Are you considering becoming a landlord? Perhaps you are looking to diversify your portfolio or start a retirement plan. Rental properties might be part of your plan. Often people make the decision to move to another home and rent the one they currently own, instead of selling it. What are some important considerations to factor into your decision making process? As the broker/owner of RE/MAX Capital, I have collected a few tips for those considering owning rental property.
I cannot emphasize enough the value of having a solid tenant in place. It is more valuable to take less rent from a tenant you believe with near certainty will take care of your property and pay rent timely, than to sign a lease for more with a tenant you have concerns about. While the monthly rent amount is critical, the difference of $100 a month in rent is very small compared to the havoc that can be caused by a non paying tenant or one who does not care for your home.
Expect to make repairs. Expect to spend money making repairs. Plan to spend money. You must have a reserve fund set aside for this reason. If you are relying on the rent for other bills, then the rent will not be a suitable funding source for repairs. How much money is enough to have set aside for repairs? Look over your personal maintenance records to help calculate a figure. How old is the house? What systems are older and likely to need repair or replacement?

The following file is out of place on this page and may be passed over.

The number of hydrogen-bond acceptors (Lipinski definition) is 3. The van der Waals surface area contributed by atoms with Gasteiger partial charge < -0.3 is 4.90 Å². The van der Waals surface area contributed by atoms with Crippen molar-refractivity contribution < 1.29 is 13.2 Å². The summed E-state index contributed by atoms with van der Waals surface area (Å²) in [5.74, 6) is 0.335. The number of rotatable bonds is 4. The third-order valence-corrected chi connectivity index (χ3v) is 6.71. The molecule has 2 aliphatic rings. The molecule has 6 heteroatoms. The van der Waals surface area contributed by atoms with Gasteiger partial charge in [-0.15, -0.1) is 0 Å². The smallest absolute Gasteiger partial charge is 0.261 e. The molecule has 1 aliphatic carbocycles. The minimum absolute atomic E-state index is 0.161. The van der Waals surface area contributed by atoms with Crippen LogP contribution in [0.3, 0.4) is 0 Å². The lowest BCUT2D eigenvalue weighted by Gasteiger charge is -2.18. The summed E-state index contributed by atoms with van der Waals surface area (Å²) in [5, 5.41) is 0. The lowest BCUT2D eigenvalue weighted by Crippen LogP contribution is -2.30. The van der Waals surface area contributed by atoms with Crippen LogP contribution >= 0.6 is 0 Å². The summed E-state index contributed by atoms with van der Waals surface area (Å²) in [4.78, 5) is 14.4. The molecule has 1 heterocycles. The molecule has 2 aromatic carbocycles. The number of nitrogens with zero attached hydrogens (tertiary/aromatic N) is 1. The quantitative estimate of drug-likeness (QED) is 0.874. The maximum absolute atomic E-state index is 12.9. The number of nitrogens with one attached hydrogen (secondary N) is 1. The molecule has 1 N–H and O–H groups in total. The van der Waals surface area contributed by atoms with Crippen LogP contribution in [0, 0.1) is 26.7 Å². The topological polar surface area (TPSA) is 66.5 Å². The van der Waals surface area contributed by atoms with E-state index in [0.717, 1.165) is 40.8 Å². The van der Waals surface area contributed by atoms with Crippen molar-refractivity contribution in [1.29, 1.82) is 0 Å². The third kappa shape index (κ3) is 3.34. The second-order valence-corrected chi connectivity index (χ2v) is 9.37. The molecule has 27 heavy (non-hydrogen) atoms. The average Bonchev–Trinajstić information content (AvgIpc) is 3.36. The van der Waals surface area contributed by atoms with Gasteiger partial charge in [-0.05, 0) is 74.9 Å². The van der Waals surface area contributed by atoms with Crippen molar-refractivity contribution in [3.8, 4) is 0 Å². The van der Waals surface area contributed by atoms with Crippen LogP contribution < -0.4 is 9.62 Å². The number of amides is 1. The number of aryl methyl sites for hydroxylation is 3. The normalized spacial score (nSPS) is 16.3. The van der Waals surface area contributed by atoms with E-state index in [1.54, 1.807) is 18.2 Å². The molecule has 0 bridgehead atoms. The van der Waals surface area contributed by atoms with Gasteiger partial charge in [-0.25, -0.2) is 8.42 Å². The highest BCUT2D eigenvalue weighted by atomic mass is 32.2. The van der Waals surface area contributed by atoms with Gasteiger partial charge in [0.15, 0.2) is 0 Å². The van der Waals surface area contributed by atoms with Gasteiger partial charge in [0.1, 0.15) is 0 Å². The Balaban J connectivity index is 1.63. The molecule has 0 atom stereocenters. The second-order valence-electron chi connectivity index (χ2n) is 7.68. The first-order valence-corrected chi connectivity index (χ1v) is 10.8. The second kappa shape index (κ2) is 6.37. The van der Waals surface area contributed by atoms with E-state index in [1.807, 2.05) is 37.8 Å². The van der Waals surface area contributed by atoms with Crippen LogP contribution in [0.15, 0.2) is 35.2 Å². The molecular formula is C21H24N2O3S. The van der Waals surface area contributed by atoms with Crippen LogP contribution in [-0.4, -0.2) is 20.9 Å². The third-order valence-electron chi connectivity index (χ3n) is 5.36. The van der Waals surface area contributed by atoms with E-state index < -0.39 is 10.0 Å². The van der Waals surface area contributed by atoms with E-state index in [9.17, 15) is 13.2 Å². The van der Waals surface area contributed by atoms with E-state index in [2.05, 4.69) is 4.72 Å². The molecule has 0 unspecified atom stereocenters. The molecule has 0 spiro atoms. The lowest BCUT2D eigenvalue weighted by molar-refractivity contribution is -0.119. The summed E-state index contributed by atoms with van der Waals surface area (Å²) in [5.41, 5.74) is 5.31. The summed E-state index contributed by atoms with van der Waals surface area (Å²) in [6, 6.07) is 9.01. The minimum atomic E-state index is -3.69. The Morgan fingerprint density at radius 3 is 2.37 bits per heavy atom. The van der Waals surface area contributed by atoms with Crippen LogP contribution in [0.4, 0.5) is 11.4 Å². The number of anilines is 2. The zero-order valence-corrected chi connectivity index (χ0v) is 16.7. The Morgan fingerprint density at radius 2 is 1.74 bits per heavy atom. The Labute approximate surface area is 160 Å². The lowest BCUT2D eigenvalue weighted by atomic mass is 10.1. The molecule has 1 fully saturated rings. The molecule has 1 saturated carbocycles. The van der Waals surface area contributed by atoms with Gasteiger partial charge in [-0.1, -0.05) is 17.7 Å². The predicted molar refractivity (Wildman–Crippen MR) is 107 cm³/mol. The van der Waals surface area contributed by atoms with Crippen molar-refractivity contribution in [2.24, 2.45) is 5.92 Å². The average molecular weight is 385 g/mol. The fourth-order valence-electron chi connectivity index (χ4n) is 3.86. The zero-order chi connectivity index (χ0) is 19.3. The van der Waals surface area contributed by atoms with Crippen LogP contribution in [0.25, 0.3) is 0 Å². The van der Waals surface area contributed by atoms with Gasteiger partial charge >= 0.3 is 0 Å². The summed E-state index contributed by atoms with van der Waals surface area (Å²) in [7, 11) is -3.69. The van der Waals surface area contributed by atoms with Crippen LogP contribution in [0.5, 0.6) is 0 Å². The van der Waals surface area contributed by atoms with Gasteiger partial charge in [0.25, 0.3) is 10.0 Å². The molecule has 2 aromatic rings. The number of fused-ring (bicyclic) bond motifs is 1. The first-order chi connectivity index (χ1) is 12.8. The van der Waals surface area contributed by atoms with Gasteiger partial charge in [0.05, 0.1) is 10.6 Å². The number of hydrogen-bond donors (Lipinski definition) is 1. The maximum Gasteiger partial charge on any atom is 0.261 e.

Add a few months of rent to that reserve fund. How many months of reserve mortgage payments do you have? The worst case scenario is the tenant stops paying and you have to perform an eviction. On top of repairs, you may have to carry a mortgage for 6 months without rental income. So be prepared for the worst and hope it never happens.
Don't be too rigid. As a landlord you re in the people business. People have lives and real world problems such as illness, death, loss of job, etc. If you develop a positive relationship with a tenant, you can be firm and kind in the face of their adversity. Being flexible does not mean being weak. I have seen landlords make the wrong decisions for fear of appearing weak.
Should you hire a property manager? You will need to account for your location--is it near or remote? Do you have ability to locate a tenant, a respected screening process, the time to handle issues at a moments notice, the resources to have problems solved, and the interest level? Depending how you feel about those questions, you may or may not want to hire a property manager.
Owning rental property is a fantastic way to preserve and create wealth. However, it does come with risk. If you would like more information from a seasoned property manager, please do not hesitate to contact my office.
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